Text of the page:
The time is drawing nigh.
I started researching herbal remedies when my children were young, but when one of them kept getting more and more ill, I really dug my heels into the research.
I read a lot of books on the subject of herbs and pulled up what I could on the young Internet. I eventually, at the encouragement of family and friends, enrolled in a Master Herbalist class through a college. Boy, was there a ton more to learn! Books, and books and more books…
Some herbs are common backyard “weeds,” but others are a lot more obscure.
While my husband was walking through the woods one day last year, he happened across an unlikely sight. Something reportedly “rare” and “hard to find” for most of the country. It spends most of its life underground and only blooms for about one week per year, and only then under specific conditions. Sometime between early summer to early fall, when the air is warm after a rain, they stretch toward the sky with their ghostly presence.
Ghost pipe (Monotropa uniflora L.), also called Indian pipe, Corpse plant, Ice plant, Death plant, Ghost flower, and Bird’s nest, is a perennial woodland flower in the Ericaceae family (which includes blueberries); however, recent evidence suggests they should be regarded separately from this category. The lack of chlorophyll causes its translucent ghostly white-to-pale pinkish color. Rare species may showcase a dark red tinge. The stems can stretch up from two to 12 inches high. The singular bell-shaped flower heads have very little to no smell, and the plant can bruise easily or melt when touched.
This interesting plant has an unusual parasitic relationship with its tree host. Tom Volk’s Fungus of the Month for October 2002 explains this relationship very well. Inside the leaves of the tree, “the radioactive carbon dioxide is photosynthesized into radioactive sucrose, which is transported to the roots of the tree. The mycorrhizal fungus takes the radioactive sucrose and transforms it into radioactive trehalose or sugar alcohols, which are transported to the rest of the fungal mycelium. (In return the fungus aids the tree in absorption of water and essential minerals, especially phosphorous, but that’s a whole ‘nother story.) The Monotropa (ghost pipe) absorbs the sugars from the fungus by “fooling” the fungus into thinking it’s forming a mycorrhizal relationship – but, in fact, the Monotropa is really parasitizing the fungus! Thus, the radiolabeled carbohydrates pass from the tree to Monotropa via their common mycorrhizal partner, in what is termed a source-sink relationship. In other words, the sugars flow from where they are made to where they are being used. Thus, this is a three-way relationship between a photosynthetic tree, a mycorrhizal fungus, and a parasitic plant!”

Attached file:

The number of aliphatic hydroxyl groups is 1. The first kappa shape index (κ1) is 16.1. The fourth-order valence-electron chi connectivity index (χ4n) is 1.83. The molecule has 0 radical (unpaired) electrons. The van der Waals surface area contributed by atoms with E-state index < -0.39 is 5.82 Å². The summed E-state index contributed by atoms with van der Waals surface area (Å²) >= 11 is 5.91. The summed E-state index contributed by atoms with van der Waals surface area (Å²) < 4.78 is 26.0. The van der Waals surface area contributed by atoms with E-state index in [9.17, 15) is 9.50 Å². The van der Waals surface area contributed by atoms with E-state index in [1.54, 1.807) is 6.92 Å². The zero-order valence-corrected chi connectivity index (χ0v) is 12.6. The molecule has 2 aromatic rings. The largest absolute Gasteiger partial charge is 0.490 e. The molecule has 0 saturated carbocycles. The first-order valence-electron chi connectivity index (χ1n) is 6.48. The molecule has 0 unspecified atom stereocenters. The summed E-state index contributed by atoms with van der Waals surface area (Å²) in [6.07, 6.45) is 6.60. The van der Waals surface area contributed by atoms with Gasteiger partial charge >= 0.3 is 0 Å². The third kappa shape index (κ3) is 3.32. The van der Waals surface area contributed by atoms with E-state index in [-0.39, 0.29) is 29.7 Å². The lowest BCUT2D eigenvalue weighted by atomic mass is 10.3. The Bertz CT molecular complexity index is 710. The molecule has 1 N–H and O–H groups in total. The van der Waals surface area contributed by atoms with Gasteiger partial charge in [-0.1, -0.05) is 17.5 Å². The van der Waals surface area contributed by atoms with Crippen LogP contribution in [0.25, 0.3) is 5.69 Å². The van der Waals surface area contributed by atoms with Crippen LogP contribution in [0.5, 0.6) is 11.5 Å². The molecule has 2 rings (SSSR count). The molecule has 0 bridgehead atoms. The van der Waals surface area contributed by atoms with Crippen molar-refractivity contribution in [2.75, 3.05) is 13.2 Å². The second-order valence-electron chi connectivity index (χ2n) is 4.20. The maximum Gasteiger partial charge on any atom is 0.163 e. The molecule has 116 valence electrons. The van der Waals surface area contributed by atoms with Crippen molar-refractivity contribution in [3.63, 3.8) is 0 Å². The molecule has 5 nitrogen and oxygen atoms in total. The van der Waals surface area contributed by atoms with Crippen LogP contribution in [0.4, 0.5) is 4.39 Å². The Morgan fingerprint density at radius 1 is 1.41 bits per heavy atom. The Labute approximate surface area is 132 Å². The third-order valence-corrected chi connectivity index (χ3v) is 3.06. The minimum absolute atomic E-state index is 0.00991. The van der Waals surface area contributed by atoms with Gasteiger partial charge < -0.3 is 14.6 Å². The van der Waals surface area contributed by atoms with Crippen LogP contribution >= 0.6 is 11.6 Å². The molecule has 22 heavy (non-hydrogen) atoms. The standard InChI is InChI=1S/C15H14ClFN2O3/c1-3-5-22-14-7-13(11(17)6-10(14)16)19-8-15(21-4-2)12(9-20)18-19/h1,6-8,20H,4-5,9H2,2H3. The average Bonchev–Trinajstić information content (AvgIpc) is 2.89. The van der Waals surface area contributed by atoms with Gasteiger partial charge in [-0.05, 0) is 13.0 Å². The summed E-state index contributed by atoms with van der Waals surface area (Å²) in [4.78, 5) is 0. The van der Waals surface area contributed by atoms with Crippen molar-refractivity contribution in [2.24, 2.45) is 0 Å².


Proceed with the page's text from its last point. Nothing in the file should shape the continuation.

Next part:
In other words, even though the ghost pipe is not directly connected to the tree roots, but is instead connected to the fungus on the tree roots, it feeds off of the sugars from the tree and mycorrhizal fungi, primarily Russula fungi, as opposed to receiving its nutrients via photosynthesis of sunlight. Ghost pipe could not survive without this host relationship, which is one reason it is very difficult to cultivate. Since they are not dependent on sunlight, ghost pipes can live in dark or shaded areas of the forest and it likes its feet wet.